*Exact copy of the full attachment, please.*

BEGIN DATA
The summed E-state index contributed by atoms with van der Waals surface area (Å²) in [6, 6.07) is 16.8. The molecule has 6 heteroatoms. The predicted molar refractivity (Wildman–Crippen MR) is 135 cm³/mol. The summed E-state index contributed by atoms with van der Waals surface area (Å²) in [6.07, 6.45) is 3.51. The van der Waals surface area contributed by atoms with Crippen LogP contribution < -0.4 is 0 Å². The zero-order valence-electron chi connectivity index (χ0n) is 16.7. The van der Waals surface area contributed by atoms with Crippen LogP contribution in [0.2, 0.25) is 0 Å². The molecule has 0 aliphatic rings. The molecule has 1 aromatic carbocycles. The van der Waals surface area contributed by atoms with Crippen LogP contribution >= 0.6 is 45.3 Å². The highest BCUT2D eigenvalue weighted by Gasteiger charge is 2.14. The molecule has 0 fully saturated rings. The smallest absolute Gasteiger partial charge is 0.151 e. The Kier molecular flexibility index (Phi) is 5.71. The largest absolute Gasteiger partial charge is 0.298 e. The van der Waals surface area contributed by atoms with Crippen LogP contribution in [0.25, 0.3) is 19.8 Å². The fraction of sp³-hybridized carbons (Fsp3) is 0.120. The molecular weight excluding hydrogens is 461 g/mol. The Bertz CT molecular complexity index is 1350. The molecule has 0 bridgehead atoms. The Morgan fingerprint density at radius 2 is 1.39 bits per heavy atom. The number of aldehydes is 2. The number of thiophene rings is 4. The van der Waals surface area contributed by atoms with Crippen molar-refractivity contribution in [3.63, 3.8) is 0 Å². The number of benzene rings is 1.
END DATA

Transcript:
The summed E-state index contributed by atoms with van der Waals surface area (Å²) in [6, 6.07) is 16.8. The molecule has 6 heteroatoms. The predicted molar refractivity (Wildman–Crippen MR) is 135 cm³/mol. The summed E-state index contributed by atoms with van der Waals surface area (Å²) in [6.07, 6.45) is 3.51. The van der Waals surface area contributed by atoms with Crippen LogP contribution < -0.4 is 0 Å². The zero-order valence-electron chi connectivity index (χ0n) is 16.7. The van der Waals surface area contributed by atoms with Crippen LogP contribution in [0.2, 0.25) is 0 Å². The molecule has 0 aliphatic rings. The molecule has 1 aromatic carbocycles. The van der Waals surface area contributed by atoms with Crippen LogP contribution >= 0.6 is 45.3 Å². The highest BCUT2D eigenvalue weighted by Gasteiger charge is 2.14. The molecule has 0 fully saturated rings. The smallest absolute Gasteiger partial charge is 0.151 e. The Kier molecular flexibility index (Phi) is 5.71. The largest absolute Gasteiger partial charge is 0.298 e. The van der Waals surface area contributed by atoms with Crippen LogP contribution in [0.25, 0.3) is 19.8 Å². The fraction of sp³-hybridized carbons (Fsp3) is 0.120. The molecular weight excluding hydrogens is 461 g/mol. The Bertz CT molecular complexity index is 1350. The molecule has 0 bridgehead atoms. The Morgan fingerprint density at radius 2 is 1.39 bits per heavy atom. The number of aldehydes is 2. The number of thiophene rings is 4. The van der Waals surface area contributed by atoms with Crippen molar-refractivity contribution in [3.63, 3.8) is 0 Å². The number of benzene rings is 1.